Details are starting to emerge (translated) about a forthcoming Android-based smart phone from South Korean handset maker LG. From the sounds of it, the LU2300 will fit well with some of the newer “super” phones like the Nexus One and Motorola Droid.
How does Google feel about being taxed by Microsoft (at a manufacturing level) for its operating system? See the Apple vs HTC case, recalling that Microsoft used it to justify extortion against large vendors for Free software that they use. This is what Microsoft does with LG and Samsung, which is also based in Korea. Samsung must be paying Microsoft for Linux boot-up on its new sub-notebooks.
It looks ordinary enough and has largely average performance, though the extra battery life is welcome and the alternative Linux boot-up is fun.
Samsung also has some new Android phones [1, 2, 3], which are being ‘taxed’ by Microsoft behind people’s backs.
If AT&T keeps in line with their recent Android strategy, the Galaxy S could be hampered by lock-downs and restrictions.
Yes, it hardly even feels like Free software. But where is the mainstream media, which is simply not covering the fact that Microsoft makes money from Android by extorting companies like LG, Samsung, and Kyocera? This is a major issue. █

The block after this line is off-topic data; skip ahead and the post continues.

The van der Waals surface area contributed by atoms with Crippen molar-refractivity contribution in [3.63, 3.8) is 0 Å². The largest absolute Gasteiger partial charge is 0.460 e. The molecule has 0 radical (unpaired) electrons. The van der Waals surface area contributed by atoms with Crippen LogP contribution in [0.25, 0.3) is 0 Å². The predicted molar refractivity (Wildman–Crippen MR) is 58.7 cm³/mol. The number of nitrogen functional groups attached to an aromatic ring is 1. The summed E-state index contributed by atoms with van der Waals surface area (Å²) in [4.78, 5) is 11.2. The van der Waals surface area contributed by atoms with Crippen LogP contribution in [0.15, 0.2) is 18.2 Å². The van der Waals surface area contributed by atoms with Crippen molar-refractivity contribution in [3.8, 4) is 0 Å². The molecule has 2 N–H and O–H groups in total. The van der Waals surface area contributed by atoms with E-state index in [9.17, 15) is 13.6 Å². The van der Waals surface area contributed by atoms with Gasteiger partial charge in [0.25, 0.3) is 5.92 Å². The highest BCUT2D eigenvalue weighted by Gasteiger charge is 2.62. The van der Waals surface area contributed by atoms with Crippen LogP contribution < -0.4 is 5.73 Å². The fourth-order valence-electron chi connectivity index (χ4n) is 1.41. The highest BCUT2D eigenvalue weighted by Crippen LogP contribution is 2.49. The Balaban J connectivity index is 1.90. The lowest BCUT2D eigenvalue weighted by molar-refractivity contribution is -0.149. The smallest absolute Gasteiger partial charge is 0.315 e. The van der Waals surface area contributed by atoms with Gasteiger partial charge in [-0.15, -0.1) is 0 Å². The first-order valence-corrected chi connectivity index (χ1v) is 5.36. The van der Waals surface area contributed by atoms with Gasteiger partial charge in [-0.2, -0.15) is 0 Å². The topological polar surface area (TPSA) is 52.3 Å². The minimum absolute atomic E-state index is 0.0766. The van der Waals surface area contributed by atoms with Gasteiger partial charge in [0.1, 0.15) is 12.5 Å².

Summary: Distributors of GNU/Linux that are hostages of Microsoft or part of its patent racket are looked upon and analysed based on the past week’s news
SOME self-appointed experts are saying that IBM might buy Novell* (which is for sale). The news suggests that this is possible, starting with this item from The VAR Guy:
When it comes to hardware and software, IBM and Novell have a longstanding SUSE Linux business relationship. So where are the two companies heading next together? Novell and IBM provided some clues during last week’s Novell BrainShare conference in Salt Lake City, Utah. Here are the details.
It is worth pointing out that Novell uses The VAR Guy to market itself. Novell and its allies also pay Gillen (IDC) to promote themselves (so does Microsoft). The following BrainShare videos [1, 2, 3, 4] were uploaded by Novell a few days ago and there is nothing particularly odd in any of them. The VAR Guy manages the panel fairly well, but it just looks like an echo chamber of Novell partners and guests. It looks almost like it’s scripted (to a degree).